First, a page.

The drive involve Dr Carlos Peralta from the University of Brighton’s School of Architecture and Design, HIV experts Dr Gillian Dean, Dr Jaime Vera, Dr Eileen Nixon from Brighton & Sussex University Hospitals NHS Trust and Dr Mary Darking from the University of Brighton’s School of Applied Social Science .
The campaign, part of a research project funded by Public Health England, is launched this month (July) by the Martin Fisher Foundation, set up in the city to take forward the work of Professor Martin Fisher, internationally-renowned HIV expert who died in 2015.
The information initiative aims to change people’s perceptions and behaviours to eliminate stigmatising attitudes towards people living with HIV, and all university staff and students are being urged to join in and to spread the word.
The campaign has a series of messages. One is: “Did you know that as an HIV+ person on treatment, with an undetectable viral load, I cannot pass it on?”
Another message is that while “HIV isn’t scary anymore; HIV stigma hurts and wrecks lives”.
Professor Debra Humphris, the university’s Vice-Chancellor, said: “We are honoured to be joining this very important campaign. Stigma surrounding HIV causes misery to so many people and I would urge everyone to support the campaign and to spread the word far and wide that it’s time to eradicate this from society.”
Project manager, Dr Liliana Rodriguez, from the Martin Fisher Foundation, said: “Please support our online campaign by signing up to our ‘Thunderclap’ which allows a single message to be sent from your Twitter, Facebook or Tumblr account on the launch date of our digital campaign to address HIV stigma and provide current information on HIV treatment and care.
The Foundation has been working with local film makers, animators, illustrators, designers, patients, clinicians, and researchers to create a thought-provoking campaign which will convey accurate and consistent information to the general population of Brighton & Hove.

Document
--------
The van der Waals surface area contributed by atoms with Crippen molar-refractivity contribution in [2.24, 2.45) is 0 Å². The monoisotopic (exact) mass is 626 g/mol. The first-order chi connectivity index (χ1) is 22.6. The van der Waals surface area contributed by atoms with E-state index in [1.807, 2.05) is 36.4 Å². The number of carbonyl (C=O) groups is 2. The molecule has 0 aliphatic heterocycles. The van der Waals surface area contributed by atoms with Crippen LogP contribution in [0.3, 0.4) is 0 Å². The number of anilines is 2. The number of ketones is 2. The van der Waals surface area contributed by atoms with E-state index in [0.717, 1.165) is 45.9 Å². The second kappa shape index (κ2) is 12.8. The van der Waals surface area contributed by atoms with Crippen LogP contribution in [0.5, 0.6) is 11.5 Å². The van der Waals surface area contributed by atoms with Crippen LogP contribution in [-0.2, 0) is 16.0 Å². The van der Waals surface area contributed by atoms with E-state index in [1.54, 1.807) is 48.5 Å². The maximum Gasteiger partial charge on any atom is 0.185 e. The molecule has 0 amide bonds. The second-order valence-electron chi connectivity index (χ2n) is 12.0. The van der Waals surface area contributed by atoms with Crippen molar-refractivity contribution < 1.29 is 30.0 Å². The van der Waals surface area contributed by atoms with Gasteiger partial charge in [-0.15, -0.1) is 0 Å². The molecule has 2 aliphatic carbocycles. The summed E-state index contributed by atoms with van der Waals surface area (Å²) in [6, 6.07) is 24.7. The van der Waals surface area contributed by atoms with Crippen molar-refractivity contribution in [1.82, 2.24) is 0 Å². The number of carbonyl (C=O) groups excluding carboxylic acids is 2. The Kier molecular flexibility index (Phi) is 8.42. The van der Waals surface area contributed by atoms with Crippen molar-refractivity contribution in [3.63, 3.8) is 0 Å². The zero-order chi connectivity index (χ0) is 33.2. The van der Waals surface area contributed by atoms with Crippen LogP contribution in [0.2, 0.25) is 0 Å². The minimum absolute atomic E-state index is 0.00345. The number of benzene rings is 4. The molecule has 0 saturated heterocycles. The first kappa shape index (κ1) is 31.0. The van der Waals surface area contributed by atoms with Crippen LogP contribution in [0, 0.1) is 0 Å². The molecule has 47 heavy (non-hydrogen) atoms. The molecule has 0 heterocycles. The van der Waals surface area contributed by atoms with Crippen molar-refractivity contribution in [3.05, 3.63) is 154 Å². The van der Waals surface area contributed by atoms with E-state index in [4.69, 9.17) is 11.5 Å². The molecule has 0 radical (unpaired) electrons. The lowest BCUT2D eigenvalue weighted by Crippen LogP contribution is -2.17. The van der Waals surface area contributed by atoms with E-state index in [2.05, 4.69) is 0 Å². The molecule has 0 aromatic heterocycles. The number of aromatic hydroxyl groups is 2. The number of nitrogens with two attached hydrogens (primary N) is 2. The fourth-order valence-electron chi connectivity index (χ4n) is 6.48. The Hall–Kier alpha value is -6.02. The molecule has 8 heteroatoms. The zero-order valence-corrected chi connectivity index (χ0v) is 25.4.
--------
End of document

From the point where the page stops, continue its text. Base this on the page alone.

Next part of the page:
Dr Gillian Dean said: “By connecting through social media with no geographical boundaries, we want to reach a wider national and international audience. We want to improve knowledge of recent advances in HIV and encourage people to think about how people with HIV might feel when they hear insensitive, inaccurate and tactless comments, and what we can all do to change the status quo.”
Four ‘Don’t Be a Stigmasaur’ videos have been produced: 1 and 2 target relatives and close friends of people living with HIV (40-60-year olds); 3 targets the general population not living with HIV and aims to respond to people with false HIV stereotypes, and 4 targets a younger generation (16-24) and provides facts about HIV to dispel myths and misinformation about living with HIV. We also have personal testimonials from people living with HIV explaining how stigma has affected them’.
“This is a unique campaign so please help us spread the word and get in touch if you know anyone who can help.”
Collaborating on the project are the University of Brighton, Public Health England, Brighton and Sussex University Hospitals NHS Trust, Brighton and Sussex Medical School, Diptico Design, patient representatives and members of the public. The campaign is now seeking media influencers, celebrities and sponsors to join.
Dr Mary Darking who is evaluating the results of the campaign said: “This is a very distinctive campaign and the evaluation approach used has to reflect that. My first aim is to provide feedback as the project progresses which we call formative evaluation. Secondly, I am evaluating the process of creating the campaign to see what lessons can be learned. Lastly, I am evaluating the outcomes of the campaign in terms of its reach, its message and whether key elements of information contained within it are understood.”
Dr Carlos Peralta, who led the design and creative aspects of the campaign, said: “A lot has changed but stigma and misinformation about HIV are still widespread.
“The ‘Making HIV stigma history’ campaign, based on direct consultation with people living with HIV and members of the general population through design-inspired participatory workshops, seeks to change this situation and contribute to the wellbeing of people living with HIV.”